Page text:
David Lynch: The Big Dream

David Lynch: The Big Dream

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David Lynch

Album: The Big Dream
Label: Sacred Bones

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David Lynch’s first effort as a musician had a few hurdles to clear before listeners could take him seriously—his established career as a filmmaker, the album’s insane title, Crazy Clown Time. That record was the musical equivalent of Lynch’s Inland Empire, deeply experimental and too messy to deliver more than fitful payoffs. Listening to his follow-up, The Big Dream, it’s clear that Lynch and his musical collaborator Dean Hurley learned from the Crazy Clown Time experience. The Big Dream is more like the first season of Twin Peaks: It maintains a solid amount of Crazy Clown Time’s ethereal weirdness, but is also more confident and structured. Over the course of the record’s 12 tracks, Lynch settles into an electro-blues groove as comfortable and consistent as he’s likely to get as a musician.

The Big Dream’s relative similarity to a traditional release prevents the experimental, overtly Lynchian elements from going off the rails. That limits the album’s possibilities—there’s nothing here like the dizzying electro of Crazy Clown Time’s “Good Day Today” (though some might consider that a plus). Instead, The Big Dream wanders through generally compelling variations on the same buzzing theme, from hazy, lumbering “We Rolled Together” to fuzzed-out, rollicking “Sun Can’t Be Seen No More.” The consistency of the blues also fits Lynch’s singing voice much better, as evidenced on tracks like a cover of Bob Dylan’s “The Ballad Of Hollis Brown,” where Lynch’s vocals are heavily processed to create an alien pathos. His voice also works well lathering on the ominous title track, which comes closest to his film work in seeming like some sort of impending, uniquely American nightmare.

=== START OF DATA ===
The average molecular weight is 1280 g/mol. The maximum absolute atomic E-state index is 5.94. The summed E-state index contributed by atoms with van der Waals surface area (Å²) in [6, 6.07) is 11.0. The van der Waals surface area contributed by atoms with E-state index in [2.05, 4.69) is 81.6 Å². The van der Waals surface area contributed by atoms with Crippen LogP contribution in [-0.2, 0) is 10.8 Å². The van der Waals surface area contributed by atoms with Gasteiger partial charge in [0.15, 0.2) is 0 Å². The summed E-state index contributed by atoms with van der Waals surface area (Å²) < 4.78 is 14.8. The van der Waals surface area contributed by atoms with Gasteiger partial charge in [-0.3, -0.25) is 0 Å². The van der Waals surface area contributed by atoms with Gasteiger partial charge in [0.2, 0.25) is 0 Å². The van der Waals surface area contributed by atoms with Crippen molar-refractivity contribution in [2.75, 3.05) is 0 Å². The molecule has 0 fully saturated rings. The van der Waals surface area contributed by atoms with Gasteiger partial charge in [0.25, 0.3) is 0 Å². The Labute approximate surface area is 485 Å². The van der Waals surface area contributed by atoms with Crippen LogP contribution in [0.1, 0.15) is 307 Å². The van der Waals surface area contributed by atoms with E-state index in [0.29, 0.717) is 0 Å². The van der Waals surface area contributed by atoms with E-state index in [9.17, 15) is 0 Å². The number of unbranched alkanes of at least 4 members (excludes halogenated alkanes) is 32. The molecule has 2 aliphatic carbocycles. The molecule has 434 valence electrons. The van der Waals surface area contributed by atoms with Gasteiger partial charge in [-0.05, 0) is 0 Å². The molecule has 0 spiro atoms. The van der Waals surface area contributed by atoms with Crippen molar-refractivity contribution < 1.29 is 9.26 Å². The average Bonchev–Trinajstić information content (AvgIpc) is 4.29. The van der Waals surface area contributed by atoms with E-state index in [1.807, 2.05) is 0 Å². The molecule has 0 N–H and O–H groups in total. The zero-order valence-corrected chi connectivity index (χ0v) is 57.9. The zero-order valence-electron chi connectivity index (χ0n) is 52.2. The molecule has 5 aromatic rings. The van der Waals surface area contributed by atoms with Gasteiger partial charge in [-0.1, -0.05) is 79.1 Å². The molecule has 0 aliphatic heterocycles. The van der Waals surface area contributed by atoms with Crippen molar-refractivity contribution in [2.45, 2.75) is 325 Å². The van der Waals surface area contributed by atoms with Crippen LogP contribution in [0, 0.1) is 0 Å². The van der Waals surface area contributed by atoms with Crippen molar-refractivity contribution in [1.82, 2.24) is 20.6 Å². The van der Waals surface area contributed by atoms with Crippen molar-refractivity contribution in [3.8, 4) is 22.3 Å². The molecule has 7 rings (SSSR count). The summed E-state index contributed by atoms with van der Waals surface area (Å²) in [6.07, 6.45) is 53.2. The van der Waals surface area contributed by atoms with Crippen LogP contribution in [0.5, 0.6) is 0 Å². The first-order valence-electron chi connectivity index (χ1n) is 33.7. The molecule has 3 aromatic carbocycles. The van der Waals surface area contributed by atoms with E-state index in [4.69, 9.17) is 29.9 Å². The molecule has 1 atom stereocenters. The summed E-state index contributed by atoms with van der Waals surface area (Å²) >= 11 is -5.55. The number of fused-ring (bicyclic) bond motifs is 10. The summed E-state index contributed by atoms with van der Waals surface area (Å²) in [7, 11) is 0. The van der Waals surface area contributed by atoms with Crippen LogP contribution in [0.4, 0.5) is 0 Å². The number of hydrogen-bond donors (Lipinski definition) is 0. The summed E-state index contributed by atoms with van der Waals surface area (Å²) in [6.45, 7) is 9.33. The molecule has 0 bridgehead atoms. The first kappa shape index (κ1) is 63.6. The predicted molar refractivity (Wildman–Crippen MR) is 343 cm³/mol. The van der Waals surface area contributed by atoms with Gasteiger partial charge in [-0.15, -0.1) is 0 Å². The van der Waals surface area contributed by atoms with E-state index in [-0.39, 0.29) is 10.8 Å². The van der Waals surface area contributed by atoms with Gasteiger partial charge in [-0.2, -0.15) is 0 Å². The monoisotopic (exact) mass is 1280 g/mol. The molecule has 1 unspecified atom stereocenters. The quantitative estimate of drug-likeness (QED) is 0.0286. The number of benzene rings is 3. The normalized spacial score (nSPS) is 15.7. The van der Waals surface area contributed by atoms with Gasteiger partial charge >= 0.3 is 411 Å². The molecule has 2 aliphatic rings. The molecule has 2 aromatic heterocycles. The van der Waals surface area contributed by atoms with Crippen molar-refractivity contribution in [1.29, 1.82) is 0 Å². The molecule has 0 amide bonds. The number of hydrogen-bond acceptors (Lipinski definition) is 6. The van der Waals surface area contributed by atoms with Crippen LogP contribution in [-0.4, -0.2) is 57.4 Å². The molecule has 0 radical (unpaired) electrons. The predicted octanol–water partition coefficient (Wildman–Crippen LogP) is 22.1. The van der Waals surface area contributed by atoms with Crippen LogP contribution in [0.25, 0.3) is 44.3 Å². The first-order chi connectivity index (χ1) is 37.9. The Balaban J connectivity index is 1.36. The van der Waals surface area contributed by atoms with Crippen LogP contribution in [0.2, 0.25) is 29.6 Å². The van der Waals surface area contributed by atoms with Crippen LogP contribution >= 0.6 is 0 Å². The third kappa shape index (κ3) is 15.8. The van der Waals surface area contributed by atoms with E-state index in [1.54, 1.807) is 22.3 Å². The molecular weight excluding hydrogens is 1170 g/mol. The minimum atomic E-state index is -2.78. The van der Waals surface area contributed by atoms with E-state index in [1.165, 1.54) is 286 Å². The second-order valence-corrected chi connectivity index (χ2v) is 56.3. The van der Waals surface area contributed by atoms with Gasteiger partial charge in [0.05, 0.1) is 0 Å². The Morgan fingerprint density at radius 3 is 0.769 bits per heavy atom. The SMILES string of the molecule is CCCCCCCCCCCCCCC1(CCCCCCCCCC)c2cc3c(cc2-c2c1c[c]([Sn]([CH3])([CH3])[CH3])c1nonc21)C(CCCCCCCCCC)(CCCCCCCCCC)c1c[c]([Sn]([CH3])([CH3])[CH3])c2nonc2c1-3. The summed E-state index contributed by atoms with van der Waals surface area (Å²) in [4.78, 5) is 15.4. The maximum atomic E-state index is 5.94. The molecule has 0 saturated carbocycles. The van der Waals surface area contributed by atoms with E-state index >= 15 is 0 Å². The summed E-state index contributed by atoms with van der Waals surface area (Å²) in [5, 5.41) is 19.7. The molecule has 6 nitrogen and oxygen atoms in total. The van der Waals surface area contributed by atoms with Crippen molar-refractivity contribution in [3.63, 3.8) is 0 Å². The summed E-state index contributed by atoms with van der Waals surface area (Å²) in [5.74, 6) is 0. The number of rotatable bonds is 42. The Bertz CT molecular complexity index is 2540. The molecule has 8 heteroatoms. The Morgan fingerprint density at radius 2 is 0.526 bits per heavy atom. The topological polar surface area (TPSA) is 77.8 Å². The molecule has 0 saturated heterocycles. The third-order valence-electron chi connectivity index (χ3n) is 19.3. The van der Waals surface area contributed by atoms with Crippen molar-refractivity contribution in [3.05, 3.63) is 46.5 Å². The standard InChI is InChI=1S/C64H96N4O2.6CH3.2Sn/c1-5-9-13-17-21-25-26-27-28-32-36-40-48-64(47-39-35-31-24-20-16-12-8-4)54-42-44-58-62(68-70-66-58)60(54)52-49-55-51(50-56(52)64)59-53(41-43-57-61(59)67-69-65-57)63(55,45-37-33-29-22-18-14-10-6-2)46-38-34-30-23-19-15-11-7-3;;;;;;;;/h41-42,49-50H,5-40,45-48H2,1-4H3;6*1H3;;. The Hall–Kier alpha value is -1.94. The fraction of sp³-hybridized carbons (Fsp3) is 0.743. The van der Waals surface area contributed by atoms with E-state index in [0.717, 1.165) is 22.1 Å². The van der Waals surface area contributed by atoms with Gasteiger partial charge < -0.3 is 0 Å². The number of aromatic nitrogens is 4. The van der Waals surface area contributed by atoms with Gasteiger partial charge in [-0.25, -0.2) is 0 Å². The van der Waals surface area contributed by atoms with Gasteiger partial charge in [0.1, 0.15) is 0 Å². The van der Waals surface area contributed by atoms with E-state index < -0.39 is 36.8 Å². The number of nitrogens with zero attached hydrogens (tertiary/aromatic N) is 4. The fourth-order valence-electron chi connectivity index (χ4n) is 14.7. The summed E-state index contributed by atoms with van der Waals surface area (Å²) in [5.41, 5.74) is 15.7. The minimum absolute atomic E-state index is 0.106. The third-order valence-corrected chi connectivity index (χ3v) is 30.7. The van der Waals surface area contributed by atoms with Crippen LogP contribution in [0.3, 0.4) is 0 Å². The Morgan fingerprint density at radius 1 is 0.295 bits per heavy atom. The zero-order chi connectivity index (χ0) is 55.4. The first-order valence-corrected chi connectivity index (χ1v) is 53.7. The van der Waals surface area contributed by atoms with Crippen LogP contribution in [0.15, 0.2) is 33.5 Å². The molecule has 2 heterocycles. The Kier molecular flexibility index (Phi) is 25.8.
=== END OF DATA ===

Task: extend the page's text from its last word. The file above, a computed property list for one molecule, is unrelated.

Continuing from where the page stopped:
If Lynch is actually serious about his musical career, his future might lie in more substantial work with female vocalists. Some of Lynch’s most successful music has been in that vein, including collaborations with dream-pop artist Julee Cruise on her first two records and Karen O on Crazy Clown Time’s most engaging track, “Pinky’s Dream.” In turn, The Big Dream’s bonus track and lead single “I’m Waiting Here” prominently features Lykke Li in the first piece of Lynch’s solo music that can be described as downright gorgeous. 

Still, most of the songs on The Big Dream are sufficient evidence that Lynch’s music deserves a listen on its own terms, separate from a footnote to his film career. Tracks like “I’m Waiting Here” and “Pinky’s Dream” make it possible to squint and see an alternate universe where Lynch is a successful, yet offbeat, musician and producer who got really into his laptop after a stint merely dabbling with a camera.

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